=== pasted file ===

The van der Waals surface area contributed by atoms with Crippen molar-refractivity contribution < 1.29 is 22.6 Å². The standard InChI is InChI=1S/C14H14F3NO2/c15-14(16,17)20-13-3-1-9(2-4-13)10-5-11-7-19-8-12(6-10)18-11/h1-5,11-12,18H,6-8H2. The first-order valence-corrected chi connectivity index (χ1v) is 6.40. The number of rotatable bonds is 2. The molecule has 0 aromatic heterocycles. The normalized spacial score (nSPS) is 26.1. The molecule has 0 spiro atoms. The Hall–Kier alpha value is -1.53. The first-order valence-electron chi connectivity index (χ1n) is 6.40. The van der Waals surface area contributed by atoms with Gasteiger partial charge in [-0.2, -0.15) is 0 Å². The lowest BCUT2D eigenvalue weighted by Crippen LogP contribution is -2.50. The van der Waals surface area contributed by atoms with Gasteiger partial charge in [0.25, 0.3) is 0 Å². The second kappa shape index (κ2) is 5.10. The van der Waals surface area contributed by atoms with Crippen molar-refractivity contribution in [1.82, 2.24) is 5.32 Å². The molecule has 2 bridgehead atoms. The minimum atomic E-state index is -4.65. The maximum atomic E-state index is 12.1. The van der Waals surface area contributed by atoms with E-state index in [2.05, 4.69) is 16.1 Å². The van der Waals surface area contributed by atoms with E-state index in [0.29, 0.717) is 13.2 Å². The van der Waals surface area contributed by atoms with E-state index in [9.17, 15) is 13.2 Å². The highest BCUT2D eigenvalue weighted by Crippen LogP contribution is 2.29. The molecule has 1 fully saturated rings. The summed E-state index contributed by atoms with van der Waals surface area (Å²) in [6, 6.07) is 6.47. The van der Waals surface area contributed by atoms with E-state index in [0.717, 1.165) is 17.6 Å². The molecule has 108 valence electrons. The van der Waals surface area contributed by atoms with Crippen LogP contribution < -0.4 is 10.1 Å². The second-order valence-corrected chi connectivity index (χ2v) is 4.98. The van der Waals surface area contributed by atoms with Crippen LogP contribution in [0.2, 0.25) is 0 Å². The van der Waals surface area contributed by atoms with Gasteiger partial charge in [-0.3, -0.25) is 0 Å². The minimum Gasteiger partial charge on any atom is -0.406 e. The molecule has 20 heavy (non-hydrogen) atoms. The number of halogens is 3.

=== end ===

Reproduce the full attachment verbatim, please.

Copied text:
The van der Waals surface area contributed by atoms with Crippen molar-refractivity contribution < 1.29 is 22.6 Å². The standard InChI is InChI=1S/C14H14F3NO2/c15-14(16,17)20-13-3-1-9(2-4-13)10-5-11-7-19-8-12(6-10)18-11/h1-5,11-12,18H,6-8H2. The first-order valence-corrected chi connectivity index (χ1v) is 6.40. The number of rotatable bonds is 2. The molecule has 0 aromatic heterocycles. The normalized spacial score (nSPS) is 26.1. The molecule has 0 spiro atoms. The Hall–Kier alpha value is -1.53. The first-order valence-electron chi connectivity index (χ1n) is 6.40. The van der Waals surface area contributed by atoms with Gasteiger partial charge in [-0.2, -0.15) is 0 Å². The lowest BCUT2D eigenvalue weighted by Crippen LogP contribution is -2.50. The van der Waals surface area contributed by atoms with Gasteiger partial charge in [0.25, 0.3) is 0 Å². The second kappa shape index (κ2) is 5.10. The van der Waals surface area contributed by atoms with Crippen molar-refractivity contribution in [1.82, 2.24) is 5.32 Å². The molecule has 2 bridgehead atoms. The minimum atomic E-state index is -4.65. The maximum atomic E-state index is 12.1. The van der Waals surface area contributed by atoms with E-state index in [2.05, 4.69) is 16.1 Å². The van der Waals surface area contributed by atoms with E-state index in [0.29, 0.717) is 13.2 Å². The van der Waals surface area contributed by atoms with E-state index in [9.17, 15) is 13.2 Å². The highest BCUT2D eigenvalue weighted by Crippen LogP contribution is 2.29. The molecule has 1 fully saturated rings. The summed E-state index contributed by atoms with van der Waals surface area (Å²) in [6, 6.07) is 6.47. The van der Waals surface area contributed by atoms with E-state index in [0.717, 1.165) is 17.6 Å². The molecule has 108 valence electrons. The van der Waals surface area contributed by atoms with Crippen LogP contribution < -0.4 is 10.1 Å². The second-order valence-corrected chi connectivity index (χ2v) is 4.98. The van der Waals surface area contributed by atoms with Crippen LogP contribution in [0.2, 0.25) is 0 Å². The van der Waals surface area contributed by atoms with Gasteiger partial charge in [-0.3, -0.25) is 0 Å². The minimum Gasteiger partial charge on any atom is -0.406 e. The molecule has 20 heavy (non-hydrogen) atoms. The number of halogens is 3.